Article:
The new workplace: Digitally connected, but isolating

Statistics show that one in four South Africans in the workplace suffer from depression.
Statistics show that one in four South Africans in the workplace suffer from depression.

In a year’s time more than 40% of the US workforce is expected to be freelancers – up from 6% three decades ago – a recent study by US business and financial software company Intuit shows.  

These freelancers are also called the contingent, open talent or on-demand workforce. 

They are digitally connected, with everything they need to do what they are best at, at arm’s length – their phones, big screens, power banks and supercomputers.

But the shadow of being digitally connected is loneliness.

Ray de Villiers, consultant and specialist in the future of work, says people who have been part of the on-demand economy have been “navigating” this loneliness for many years. 

The struggle is going to become real for many more, very soon. 

Intuit’s research indicates that the on-demand labour market will grow by 18.5% per year over the next five years.

In philosophy this notion of loneliness and isolation from the formal workforce is called a facticity, says Caroline Ravenall, executive coach, organisational consultant and philosopher. 

“A facticity is something we cannot change, but we quite often fight against it.” 

She says when people’s work environment changes and they are forced into a state of greater disconnection from people, they tend to resist this change.

It breeds a mood of resentment and blame, says Ravenall, who is part of the Unique Speakers Bureau and has spent ten years of her career in the Virgin Group of maverick entrepreneur Richard Branson.

People then try to fill that void. 

They rush out to find new networks to connect to, and new “places to be”. 

This sense of loneliness is not going to change. 

In fact, it will be getting worse. 

The rackets we run 

Ravenall says in order to navigate this new world of work and its shadow (loneliness) we have to become aware of the “rackets we run” and how we “show up in this world”. 

The rackets we run are learnt behaviours. 

It is what we tell ourselves about ourselves (that inner roommate who always has something to say), and the mood that we operate from. 

It is like the deep undercurrents of a river – you cannot see it, but it directs the flow. 

“When we are working alone the racket comes to the surface, because we do not have the distractions of other people around us.”

Alex Chriss, vice-president and general manager of self-employed solutions at Intuit, said in an interview with Forbes magazine that the rise of the on-demand economy is also forcing policymakers, companies, and concerned citizens to ask important questions about the future of work “and how best to create stability for this new breed of entrepreneur".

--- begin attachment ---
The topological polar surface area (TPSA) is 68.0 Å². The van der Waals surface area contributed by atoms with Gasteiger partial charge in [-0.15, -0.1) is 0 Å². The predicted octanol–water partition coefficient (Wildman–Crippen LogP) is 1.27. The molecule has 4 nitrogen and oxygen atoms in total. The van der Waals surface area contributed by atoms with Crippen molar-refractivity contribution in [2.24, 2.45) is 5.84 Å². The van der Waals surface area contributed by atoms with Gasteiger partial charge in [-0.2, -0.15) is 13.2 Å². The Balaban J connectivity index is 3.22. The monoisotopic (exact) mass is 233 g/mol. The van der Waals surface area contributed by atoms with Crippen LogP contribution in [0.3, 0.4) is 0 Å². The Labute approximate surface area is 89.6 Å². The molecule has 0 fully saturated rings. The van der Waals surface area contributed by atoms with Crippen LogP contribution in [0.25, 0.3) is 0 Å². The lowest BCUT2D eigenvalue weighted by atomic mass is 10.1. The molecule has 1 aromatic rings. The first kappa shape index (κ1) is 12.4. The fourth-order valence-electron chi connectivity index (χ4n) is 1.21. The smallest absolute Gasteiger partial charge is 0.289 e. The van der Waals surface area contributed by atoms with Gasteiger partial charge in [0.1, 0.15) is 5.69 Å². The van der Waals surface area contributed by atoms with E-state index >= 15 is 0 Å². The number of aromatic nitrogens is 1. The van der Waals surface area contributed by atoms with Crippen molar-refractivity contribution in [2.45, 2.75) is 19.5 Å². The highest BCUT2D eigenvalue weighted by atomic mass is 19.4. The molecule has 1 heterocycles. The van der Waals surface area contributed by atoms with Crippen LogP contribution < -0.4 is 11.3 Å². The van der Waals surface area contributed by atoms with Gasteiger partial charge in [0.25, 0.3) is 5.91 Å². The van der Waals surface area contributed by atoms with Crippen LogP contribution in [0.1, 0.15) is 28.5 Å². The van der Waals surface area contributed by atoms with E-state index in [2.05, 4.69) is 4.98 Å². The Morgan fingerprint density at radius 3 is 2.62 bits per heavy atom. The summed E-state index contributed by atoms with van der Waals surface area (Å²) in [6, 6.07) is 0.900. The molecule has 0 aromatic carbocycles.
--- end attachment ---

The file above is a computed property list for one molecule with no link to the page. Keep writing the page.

State of inner order 

Ravenall says it is important for workers to stay connected with themselves first. 

They need to create a state of inner order – or what she calls ontological security – which comes from having a pliable mindset.

She quotes from the Dalai Lama and Howard Culter’s book, The Art of Happiness: “In today’s world, the attempt to develop a flexible mode of thinking isn’t simply a self-indulgent exercise for idle intellectuals – it can be a matter of survival. 

By adopting a flexible, malleable approach to life, we can maintain our composure even in the most restless and turbulent conditions.”

Ravenall says to create that state of inner order, people must accept the situation they find themselves in. 

Accept that your moods and emotions are valid, but look at them with lightness, she says. 

She says that due to massive shifts in the way we experience work and life we are forced to ask the bigger questions, and to find new purpose in what we are doing. 

We have to be aware of the stories we tell ourselves about where we are and what is going on. 

We need a solid support system, but it is equally important to interact with people who will be able to share a different perspective with you. 

“We need someone who can respectfully perturb us – push us out of our comfort zone. We must be sure what it is that we want to achieve from our social interactions.”

As humans we want to feel valid, to feel heard and that we are making a contribution. 

“The problems we have are not psychological. We are not broken and need fixing. The problems are existential. It is about: how valuable am I in this world?”

We are forced into a “crisis of meaning” and isolation is the catalyst for that.

“This changing world is an evolution of consciousness, but we are doing it kicking and screaming.”

We also need to recognise that we are operating with 200 000-year old software. It has been designed for a simpler life where we had been part of a tribe.

When we are confronted with mercurial change it is natural to experience anxiety and depression.

It is just the way we have been wired; we can rewire that, but it takes some time to do, says Ravenall.

Our inner order must be built on creativity, courage, perspective and not on what our status or title is.

This article originally appeared in the 7 March edition of finweek. Buy and download the magazine here or subscribe to our newsletter here.

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